Sunday, 25 January 2009

Patrick Azadian: "Are we really Hrant Dink?"

Highly recommend this excellent piece by Patrick Azadian. Very brave, and very honest. Sadly, many try to hijack Dink's legacy for their nationalistic agenda, which is a complete opposite to what Dink's legacy should be.

(Patrick Azadian is a writer and the creative director of a local marketing and graphic design studio living in Glendale. He is a columnist in Glendale News Press.)

On the inside, are we Hrant Dink?
Glendale News Press

Monday marked the anniversary of the murder of Hrant Dink, the Turkish-Armenian author who championed freedom of speech and tolerance.

On the occasion, some chose the slogan “I am Hrant Dink” to express their support. On many of Internet’s social utility sites supporters swapped their personal images with that of Dink. [...]

Are we Hrant Dink?

People like Dink do not come along very often. Indeed, he was not a man of “sides.” He wanted the Armenians to set themselves free of the “poison” they carry in their veins because of the act of genocide. He did not allow the act of genocide to be the main determinant of his identity. [...]

Am I Hrant Dink?

Make no mistake, Dink did not forget the past. When referring to the genocide he once said: “Call it what you want. I know what happened to my people.”

His self-assured approach suggested that he cared intensely for the present and the future, not just the past. He exuded confidence reserved for individuals free of victim mentality.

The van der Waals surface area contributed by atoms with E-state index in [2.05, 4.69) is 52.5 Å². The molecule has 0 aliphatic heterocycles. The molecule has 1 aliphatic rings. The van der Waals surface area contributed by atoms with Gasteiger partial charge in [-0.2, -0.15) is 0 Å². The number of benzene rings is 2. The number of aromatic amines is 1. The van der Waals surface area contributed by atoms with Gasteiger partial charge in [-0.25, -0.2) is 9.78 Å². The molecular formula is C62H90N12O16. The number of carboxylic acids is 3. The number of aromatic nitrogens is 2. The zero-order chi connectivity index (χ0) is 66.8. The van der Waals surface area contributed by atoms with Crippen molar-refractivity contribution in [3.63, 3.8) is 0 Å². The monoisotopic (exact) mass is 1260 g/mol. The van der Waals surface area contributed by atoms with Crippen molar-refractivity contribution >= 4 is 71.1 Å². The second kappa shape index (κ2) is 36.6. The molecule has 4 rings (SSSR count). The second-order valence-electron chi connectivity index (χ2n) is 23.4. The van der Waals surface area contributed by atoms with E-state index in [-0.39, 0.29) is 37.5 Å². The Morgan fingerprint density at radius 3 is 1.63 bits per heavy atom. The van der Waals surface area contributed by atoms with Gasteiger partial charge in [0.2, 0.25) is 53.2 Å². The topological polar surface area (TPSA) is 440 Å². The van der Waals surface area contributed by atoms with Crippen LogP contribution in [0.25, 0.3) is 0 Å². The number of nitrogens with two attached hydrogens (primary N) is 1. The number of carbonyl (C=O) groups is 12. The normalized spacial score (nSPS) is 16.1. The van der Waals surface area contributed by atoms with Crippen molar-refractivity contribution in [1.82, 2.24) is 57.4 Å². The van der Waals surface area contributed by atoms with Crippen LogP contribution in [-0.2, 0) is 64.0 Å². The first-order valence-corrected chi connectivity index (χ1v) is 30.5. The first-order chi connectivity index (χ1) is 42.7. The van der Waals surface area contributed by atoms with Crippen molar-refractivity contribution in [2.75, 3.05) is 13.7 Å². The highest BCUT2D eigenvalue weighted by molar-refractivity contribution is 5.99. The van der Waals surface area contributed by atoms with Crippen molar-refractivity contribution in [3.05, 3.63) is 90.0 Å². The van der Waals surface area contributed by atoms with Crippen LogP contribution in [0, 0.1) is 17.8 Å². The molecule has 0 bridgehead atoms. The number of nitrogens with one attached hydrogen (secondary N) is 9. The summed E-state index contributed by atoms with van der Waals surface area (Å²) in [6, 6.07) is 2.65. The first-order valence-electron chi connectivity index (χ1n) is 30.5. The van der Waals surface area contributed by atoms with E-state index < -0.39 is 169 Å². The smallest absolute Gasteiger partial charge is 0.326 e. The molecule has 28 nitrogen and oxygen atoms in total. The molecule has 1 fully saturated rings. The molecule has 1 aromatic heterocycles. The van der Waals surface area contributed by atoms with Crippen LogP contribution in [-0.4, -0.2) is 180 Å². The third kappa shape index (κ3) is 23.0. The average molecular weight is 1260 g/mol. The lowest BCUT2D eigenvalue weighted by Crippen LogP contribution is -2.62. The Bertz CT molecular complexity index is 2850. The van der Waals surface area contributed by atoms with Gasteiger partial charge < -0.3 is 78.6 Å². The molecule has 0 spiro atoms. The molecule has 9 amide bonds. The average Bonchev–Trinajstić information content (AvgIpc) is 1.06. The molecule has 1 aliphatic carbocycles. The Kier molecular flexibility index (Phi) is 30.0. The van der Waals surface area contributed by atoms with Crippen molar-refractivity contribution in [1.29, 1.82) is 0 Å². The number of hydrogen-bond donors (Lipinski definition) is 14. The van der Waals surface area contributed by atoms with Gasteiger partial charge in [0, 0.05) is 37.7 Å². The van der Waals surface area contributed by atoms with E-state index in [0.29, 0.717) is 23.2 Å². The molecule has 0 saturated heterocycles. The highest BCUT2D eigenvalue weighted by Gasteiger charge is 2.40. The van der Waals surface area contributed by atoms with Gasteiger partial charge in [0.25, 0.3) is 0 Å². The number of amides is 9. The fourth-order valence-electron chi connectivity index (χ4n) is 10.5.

And he did this in a hostile environment. Not from Glendale or Montreal. Not from Washington, D.C. or Paris.

Referring to his environment Dink said: “To be honest, I feel haunted day in, day out. Ever seen a pigeon? Seen how it keeps turning its head? It shudders at the slightest noise, ready to fly away any instant. Can you call that life? The difference is that I can’t fly away like a pigeon.” [...]

Are we really Hrant Dink?

Dink is still not fully understood in Turkey nor the Diaspora. So forgive me for feeling that the slogan “We are all Hrant Dink” can ring hollow at times.

I leave you with a few simple thoughts:

To my Armenian brothers and sisters: “Are we willing to free ourselves of our genocide-centric identity? How long will we allow an outside entity to dictate our actions?”

To my Turkish cousins: “Is your collective conscience clear? Are you proud of what your ancestors did to mine?”

We are not Hrant Dink.

*Thanks to Onnik for this link.

1 comment:

Anonymous said...

I also think that it's relevant to point people in the direction of historians such as Ara Sarafian who are working in Turkey and engaging Turkish academics and civil rights organizations alike without bitterness or political goals.

Of course, some in the Diaspora don't like that just as they never liked Dink and recently, there have been attempts to get Sarafian to shut up. His response is required reading, in my opinion.

Study the Armenian Genocide with confidence

Sarafian has also pointed out the irony with many Armenians taking on Dink as a hero even though some accused him of being a traitor and working for the Turks. Background on my blog:

Diaspora: Ara Sarafian Responds